16. Development of a Navigator and Imaging Techniques for the Cryogenic Dark Matter Search Detectors

    SciTech Connect

    Wilen, Chris; /Carleton Coll. /KIPAC, Menlo Park

    2011-06-22

    This project contributes to the detection of flaws in the germanium detectors for the Cryogenic Dark Matter Search (CDMS) experiment. Specifically, after imaging the detector surface with a precise imaging and measuring device, they developed software to stitch the resulting images together, applying any necessary rotations, offsets, and averaging, to produce a smooth image of the whole detector that can be used to detect flaws on the surface of the detector. These images were also tiled appropriately for the Google Maps API to use as a navigation tool, allowing viewers to smoothly zoom and pan across the detector surface. Automated defect identification can now be implemented, increasing the scalability of the germanium detector fabrication.

  17. Composite, Cryogenic, Conformal, Common Bulkhead, Aerogel-Insulated Tank (CBAT) Materials and Processing Methodologies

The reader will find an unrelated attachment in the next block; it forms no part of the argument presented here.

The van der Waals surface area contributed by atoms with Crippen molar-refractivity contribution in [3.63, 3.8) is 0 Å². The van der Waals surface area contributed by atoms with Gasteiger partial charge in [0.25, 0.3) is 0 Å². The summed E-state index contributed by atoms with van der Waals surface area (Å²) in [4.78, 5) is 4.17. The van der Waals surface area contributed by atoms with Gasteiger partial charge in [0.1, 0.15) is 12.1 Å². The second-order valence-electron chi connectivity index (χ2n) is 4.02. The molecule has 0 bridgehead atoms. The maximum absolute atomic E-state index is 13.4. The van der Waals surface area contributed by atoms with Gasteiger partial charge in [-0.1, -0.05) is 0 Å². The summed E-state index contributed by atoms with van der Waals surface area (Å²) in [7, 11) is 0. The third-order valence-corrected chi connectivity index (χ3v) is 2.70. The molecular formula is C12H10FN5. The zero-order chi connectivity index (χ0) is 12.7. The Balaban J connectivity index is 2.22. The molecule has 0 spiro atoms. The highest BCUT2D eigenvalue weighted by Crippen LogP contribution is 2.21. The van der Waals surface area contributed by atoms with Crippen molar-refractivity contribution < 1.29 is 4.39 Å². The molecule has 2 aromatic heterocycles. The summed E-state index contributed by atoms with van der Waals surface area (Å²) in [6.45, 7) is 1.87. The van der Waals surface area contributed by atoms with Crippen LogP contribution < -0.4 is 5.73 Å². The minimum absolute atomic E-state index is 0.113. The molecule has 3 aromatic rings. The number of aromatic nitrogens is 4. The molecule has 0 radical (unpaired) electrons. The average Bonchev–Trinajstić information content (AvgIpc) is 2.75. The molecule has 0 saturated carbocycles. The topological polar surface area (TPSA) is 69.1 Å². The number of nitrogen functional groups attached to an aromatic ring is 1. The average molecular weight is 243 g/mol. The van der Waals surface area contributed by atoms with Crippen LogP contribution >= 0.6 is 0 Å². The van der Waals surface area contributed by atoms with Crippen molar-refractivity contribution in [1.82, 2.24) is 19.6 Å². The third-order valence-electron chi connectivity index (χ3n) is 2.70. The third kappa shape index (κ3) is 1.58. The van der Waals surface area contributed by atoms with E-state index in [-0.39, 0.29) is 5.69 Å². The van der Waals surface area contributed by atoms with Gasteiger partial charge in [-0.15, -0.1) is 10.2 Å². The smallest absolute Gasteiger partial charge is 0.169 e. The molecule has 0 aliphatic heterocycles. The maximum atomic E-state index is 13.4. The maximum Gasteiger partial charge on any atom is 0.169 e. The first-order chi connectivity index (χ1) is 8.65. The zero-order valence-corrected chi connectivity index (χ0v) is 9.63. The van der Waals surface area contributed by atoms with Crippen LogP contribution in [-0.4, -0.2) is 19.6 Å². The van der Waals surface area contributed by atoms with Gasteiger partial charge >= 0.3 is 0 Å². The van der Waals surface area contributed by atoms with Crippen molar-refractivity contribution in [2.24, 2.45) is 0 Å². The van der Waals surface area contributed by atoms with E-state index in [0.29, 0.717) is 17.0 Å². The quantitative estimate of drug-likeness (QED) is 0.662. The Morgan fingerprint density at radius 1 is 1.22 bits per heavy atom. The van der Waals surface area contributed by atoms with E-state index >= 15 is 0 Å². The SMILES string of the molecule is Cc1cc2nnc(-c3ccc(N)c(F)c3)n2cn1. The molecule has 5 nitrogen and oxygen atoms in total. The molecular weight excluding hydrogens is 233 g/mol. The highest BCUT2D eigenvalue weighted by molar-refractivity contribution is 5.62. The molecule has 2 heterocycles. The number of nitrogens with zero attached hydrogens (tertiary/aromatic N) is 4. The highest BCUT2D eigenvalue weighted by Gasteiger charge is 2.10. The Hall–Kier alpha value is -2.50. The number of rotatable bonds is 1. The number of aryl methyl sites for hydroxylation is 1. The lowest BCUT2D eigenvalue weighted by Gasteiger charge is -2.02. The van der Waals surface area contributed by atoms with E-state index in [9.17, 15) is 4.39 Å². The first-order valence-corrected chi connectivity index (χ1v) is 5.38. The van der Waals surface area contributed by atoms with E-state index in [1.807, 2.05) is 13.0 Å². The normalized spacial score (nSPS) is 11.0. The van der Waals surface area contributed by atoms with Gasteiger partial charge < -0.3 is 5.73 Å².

NASA Technical Reports Server (NTRS)

    Kovach, Michael P.; Roberts, J. Keith; Finckenor, Jeffrey L.; McMahon, William M.; Clinton, R. G., Jr. (Technical Monitor)

    2000-01-01

    A viewgraph presentation outlines the current status and future activities of the composite, cryogenic, conformal, common bulkhead, aerogel-insulated tank (CBAT). Each term (composite, cryogenic, conformal, etc.) is explained. The fabrication method for the CBAT is described, including challenges and their solutions. Near term and long term goals are discussed.

  18. Phonon Quasidiffusion in Cryogenic Dark Matter Search Large Germanium Detectors

    SciTech Connect

    Leman, S.W.; Cabrera, B.; McCarthy, K.A.; Pyle, M.; Resch, R.; Sadoulet, B.; Sundqvist, K.M.; Brink, P.L.; Cherry, M.; Do Couto E Silva, E.; Figueroa-Feliciano, E.; Mirabolfathi, N.; Serfass, B.; Tomada, A.; /Stanford U., Phys. Dept.

    2012-06-04

    We present results on quasidiffusion studies in large, 3 inch diameter, 1 inch thick [100] high purity germanium crystals, cooled to 50 mK in the vacuum of a dilution refrigerator, and exposed with 59.5 keV gamma-rays from an Am-241 calibration source. We compare data obtained in two different detector types, with different phonon sensor area coverage, with results from a Monte Carlo. The Monte Carlo includes phonon quasidiffusion and the generation of phonons created by charge carriers as they are drifted across the detector by ionization readout channels.